But, shortly after she moved to the Quad Cities, her dad’s illness had taken a turn for the worse. The emotions got to her and she found herself stress-eating just to cope with the pending loss of the man she looked up to the most. “I realized I was eating for feelings not hunger,” she said. It led me to want to understand that people have the power to improve their own health and that we are less likely to develop autoimmune diseases and even cancer if we alter our choices. And, you don’t have to be an elite athlete to do it. That’s exciting!”

It was during this time that coming to the gym every day became Alli’s sanctuary. It didn’t matter what 14-minute AMRAP Coach Colin concocted, the stress wasn’t weighing on her for those 14 minutes. It gave her structure and it kept her sane. She said, “It’s been so beneficial to have this as part of my life while simultaneously dealing with the pain and darkness of losing someone I loved so much. Without a doubt, that hour is ALWAYS the best part of my day and 100% what’s kept me sane through it all. I cannot thank this gym enough.”  

Dave Edmunds, a simple but indulgent man who was passionate about enjoying his life, family, and friends and who loved his girls immensely, passed away on June 14th, 2017, just four days after his 57th birthday. “His health suffered immensely but he lived totally and completely,” she said. For that, Alli is grateful.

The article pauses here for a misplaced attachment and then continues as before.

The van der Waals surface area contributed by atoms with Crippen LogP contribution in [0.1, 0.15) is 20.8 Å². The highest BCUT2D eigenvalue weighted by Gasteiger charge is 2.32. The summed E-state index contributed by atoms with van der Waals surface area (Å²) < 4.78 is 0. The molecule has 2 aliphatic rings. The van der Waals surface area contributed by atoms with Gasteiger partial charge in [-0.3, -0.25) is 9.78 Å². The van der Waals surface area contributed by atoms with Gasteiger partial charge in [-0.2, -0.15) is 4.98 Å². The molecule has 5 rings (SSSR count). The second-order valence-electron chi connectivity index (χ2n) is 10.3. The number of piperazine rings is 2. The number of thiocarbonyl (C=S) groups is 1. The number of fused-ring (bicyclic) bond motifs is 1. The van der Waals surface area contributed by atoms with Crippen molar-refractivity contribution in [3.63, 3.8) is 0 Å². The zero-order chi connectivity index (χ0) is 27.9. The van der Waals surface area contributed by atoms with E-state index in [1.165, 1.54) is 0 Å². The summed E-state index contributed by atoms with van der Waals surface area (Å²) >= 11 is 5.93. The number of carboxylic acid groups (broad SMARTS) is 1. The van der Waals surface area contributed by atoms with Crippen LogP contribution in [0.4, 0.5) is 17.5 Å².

This young-but-wise, old soul’s advice for anyone reading is below. Her focus remains on factors that are within her control! 

  • Make simple decisions and focus on one thing at a time
  • Find a family physician you can trust; if anything is off, make an appointment and go
  • Don’t neglect symptoms (her dad put off seeing the doctor after symptoms started appearing)
  • Advocate for your own health.
  • Don’t make excuses – it’s just as easy to choose something healthy over a McDonald’s meal
  • Commit to the gym three days a week  
  • Take pictures to remind yourself of how far you’ve come

“So many of us want that instant fix but you have to spend the time and put in the work. It doesn’t have to be complicated or hard work, but does have to be a commitment. And you don’t have to give up ice cream and cookies, just eat your cheats in moderation,” said Alli.

Needless to say, she’s dreading the day she has to leave the Quad Cities and her favorite CrossFit gym once it’s time to move back home to be near family again. We feel the same, Alli! Thanks for sharing your courageous story!

Prostate cancer is the second most common cancer in men worldwide. The Movember Foundation is working to halve the number of deaths from prostate cancer by 2030. To contribute to the Dave Edmunds Movember fund for prostate cancer research, click here.